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Open-File Report 2011–1059

A Preliminary Report to the U.S. Coast Guard

A Survey of Alterations in Microbial Community Diversity in Marine Sediments in Response to Oil from the Deepwater Horizon Spill: Northern Gulf of Mexico Shoreline, Texas to Florida

By John T. Lisle

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Abstract

Microbial community genomic DNA was extracted from sediment samples collected from the northern Gulf of Mexico (NGOM) coast. These samples had a high probability of being impacted by Macondo-1 (M-1) well oil from the Deepwater Horizon (DWH) drilling site. The hypothesis for this project was that presence of M-1 oil in coastal sediments would significantly alter the diversity within the microbial communities associated with the impacted sediments. To determine if community-level changes did or did not occur following exposure to M-1 oil, microbial community-diversity fingerprints were generated and compared. Specific sequences within the community's genomic DNA were first amplified using the polymerase chain reaction (PCR) using a primer set that provides possible resolution to the species level. A second nested PCR that was performed on the primary PCR products using a primer set on which a GC-clamp was attached to one of the primers. These nested PCR products were separated using denaturing-gradient gel electrophoresis (DGGE) that resolves the nested PCR products based on sequence dissimilarities (or similarities), forming a genomic fingerprint of the microbial diversity within the respective samples. Sediment samples with similar fingerprints were grouped and compared to oil-fingerprint data from Rosenbauer and others (2010). The microbial community fingerprints grouped closely when identifying those sites that had been impacted by M-1 oil (N=12) and/or some mixture of M-1 and other oil (N=4), based upon the oil fingerprints. This report represents some of the first information on naturally occurring microbial communities in sediment from shorelines along the NGOM coast. These communities contain microbes capable of degrading oil and related hydrocarbons, making this information relevant to response and recovery of the NGOM from the DWH incident.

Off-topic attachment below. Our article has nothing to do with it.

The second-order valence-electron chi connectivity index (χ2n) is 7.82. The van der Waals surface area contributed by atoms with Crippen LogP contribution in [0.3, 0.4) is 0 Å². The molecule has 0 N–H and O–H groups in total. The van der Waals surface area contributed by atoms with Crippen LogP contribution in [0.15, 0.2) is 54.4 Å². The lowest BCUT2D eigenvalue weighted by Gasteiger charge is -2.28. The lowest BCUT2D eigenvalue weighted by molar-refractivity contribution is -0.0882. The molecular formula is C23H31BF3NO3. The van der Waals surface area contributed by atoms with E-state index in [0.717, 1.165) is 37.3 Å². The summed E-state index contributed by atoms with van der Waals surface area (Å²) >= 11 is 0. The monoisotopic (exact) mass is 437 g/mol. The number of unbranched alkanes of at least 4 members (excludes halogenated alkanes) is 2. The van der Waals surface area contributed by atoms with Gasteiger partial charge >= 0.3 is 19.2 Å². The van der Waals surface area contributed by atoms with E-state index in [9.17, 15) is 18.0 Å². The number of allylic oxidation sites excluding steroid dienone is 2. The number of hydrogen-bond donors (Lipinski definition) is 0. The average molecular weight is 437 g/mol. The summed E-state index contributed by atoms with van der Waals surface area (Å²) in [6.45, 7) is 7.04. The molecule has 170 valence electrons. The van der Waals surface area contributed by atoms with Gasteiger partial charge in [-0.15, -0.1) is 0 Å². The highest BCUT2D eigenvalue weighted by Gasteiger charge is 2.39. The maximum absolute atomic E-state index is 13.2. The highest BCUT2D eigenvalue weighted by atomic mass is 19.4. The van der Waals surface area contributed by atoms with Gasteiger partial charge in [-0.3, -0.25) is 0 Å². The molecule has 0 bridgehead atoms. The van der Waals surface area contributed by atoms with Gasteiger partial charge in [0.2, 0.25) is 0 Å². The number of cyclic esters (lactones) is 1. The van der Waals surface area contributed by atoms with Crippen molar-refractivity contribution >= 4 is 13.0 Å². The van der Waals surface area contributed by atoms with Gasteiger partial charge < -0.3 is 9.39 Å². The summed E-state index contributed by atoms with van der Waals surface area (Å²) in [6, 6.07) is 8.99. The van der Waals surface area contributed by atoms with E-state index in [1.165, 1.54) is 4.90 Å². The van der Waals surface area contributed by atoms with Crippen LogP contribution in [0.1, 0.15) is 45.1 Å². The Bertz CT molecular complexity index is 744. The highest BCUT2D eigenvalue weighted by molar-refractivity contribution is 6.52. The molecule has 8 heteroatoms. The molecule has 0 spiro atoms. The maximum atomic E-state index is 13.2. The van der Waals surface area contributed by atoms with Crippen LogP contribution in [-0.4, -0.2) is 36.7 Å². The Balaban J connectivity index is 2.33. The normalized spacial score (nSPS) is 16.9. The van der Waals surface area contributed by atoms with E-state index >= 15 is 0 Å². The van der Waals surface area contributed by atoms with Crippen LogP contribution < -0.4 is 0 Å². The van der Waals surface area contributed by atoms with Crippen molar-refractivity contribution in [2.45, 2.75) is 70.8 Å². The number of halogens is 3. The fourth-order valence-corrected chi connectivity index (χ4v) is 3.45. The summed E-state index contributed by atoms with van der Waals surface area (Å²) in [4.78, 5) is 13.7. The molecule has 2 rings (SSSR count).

First posted October 24, 2011

For additional information contact:
John T. Lisle
U.S. Geological Survey
St. Petersburg Coastal and Marine Science Center
600 4th Street South
St. Petersburg, FL 33701

http://coastal.er.usgs.gov/

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Suggested citation:

Lisle, J.T., 2011, A survey of alterations in microbial community diversity in marine sediments in response to oil from the Deepwater Horizon spill: Northern Gulf of Mexico shoreline, Texas to Florida: U.S. Geological Survey Open File- Report 2011–1059, 15 p.



Contents

Abstract

Introduction

Methods

Sampling

Sampling Analyses

Results

Conclusions

References Cited


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